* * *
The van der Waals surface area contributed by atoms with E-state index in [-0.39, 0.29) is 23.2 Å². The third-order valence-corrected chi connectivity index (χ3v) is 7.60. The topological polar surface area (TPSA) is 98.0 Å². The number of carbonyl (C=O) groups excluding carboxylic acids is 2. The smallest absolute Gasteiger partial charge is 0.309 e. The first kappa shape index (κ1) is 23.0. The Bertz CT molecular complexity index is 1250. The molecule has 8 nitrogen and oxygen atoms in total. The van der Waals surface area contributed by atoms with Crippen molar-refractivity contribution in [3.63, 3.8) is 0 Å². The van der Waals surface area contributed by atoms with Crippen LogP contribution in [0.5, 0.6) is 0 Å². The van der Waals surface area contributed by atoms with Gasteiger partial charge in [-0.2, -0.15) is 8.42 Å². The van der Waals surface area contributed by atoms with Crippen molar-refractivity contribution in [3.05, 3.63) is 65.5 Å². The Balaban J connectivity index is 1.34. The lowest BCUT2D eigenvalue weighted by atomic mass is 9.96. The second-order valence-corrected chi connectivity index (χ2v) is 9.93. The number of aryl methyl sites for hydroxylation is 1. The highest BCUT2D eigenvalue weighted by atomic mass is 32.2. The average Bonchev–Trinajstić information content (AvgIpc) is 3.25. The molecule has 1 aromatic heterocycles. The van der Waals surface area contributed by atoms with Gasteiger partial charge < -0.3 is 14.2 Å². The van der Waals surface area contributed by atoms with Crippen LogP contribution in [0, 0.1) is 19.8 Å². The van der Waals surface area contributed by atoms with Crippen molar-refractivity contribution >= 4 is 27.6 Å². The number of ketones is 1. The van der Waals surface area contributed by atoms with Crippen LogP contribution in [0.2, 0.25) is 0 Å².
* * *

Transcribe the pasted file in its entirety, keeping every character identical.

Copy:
The van der Waals surface area contributed by atoms with E-state index in [-0.39, 0.29) is 23.2 Å². The third-order valence-corrected chi connectivity index (χ3v) is 7.60. The topological polar surface area (TPSA) is 98.0 Å². The number of carbonyl (C=O) groups excluding carboxylic acids is 2. The smallest absolute Gasteiger partial charge is 0.309 e. The first kappa shape index (κ1) is 23.0. The Bertz CT molecular complexity index is 1250. The molecule has 8 nitrogen and oxygen atoms in total. The van der Waals surface area contributed by atoms with Crippen molar-refractivity contribution in [3.63, 3.8) is 0 Å². The van der Waals surface area contributed by atoms with Crippen LogP contribution in [0.5, 0.6) is 0 Å². The van der Waals surface area contributed by atoms with Gasteiger partial charge in [-0.2, -0.15) is 8.42 Å². The van der Waals surface area contributed by atoms with Crippen molar-refractivity contribution in [3.05, 3.63) is 65.5 Å². The Balaban J connectivity index is 1.34. The lowest BCUT2D eigenvalue weighted by atomic mass is 9.96. The second-order valence-corrected chi connectivity index (χ2v) is 9.93. The number of aryl methyl sites for hydroxylation is 1. The highest BCUT2D eigenvalue weighted by atomic mass is 32.2. The average Bonchev–Trinajstić information content (AvgIpc) is 3.25. The molecule has 1 aromatic heterocycles. The van der Waals surface area contributed by atoms with Gasteiger partial charge < -0.3 is 14.2 Å². The van der Waals surface area contributed by atoms with Crippen LogP contribution in [0, 0.1) is 19.8 Å². The van der Waals surface area contributed by atoms with Crippen molar-refractivity contribution >= 4 is 27.6 Å². The number of ketones is 1. The van der Waals surface area contributed by atoms with Crippen LogP contribution in [0.2, 0.25) is 0 Å².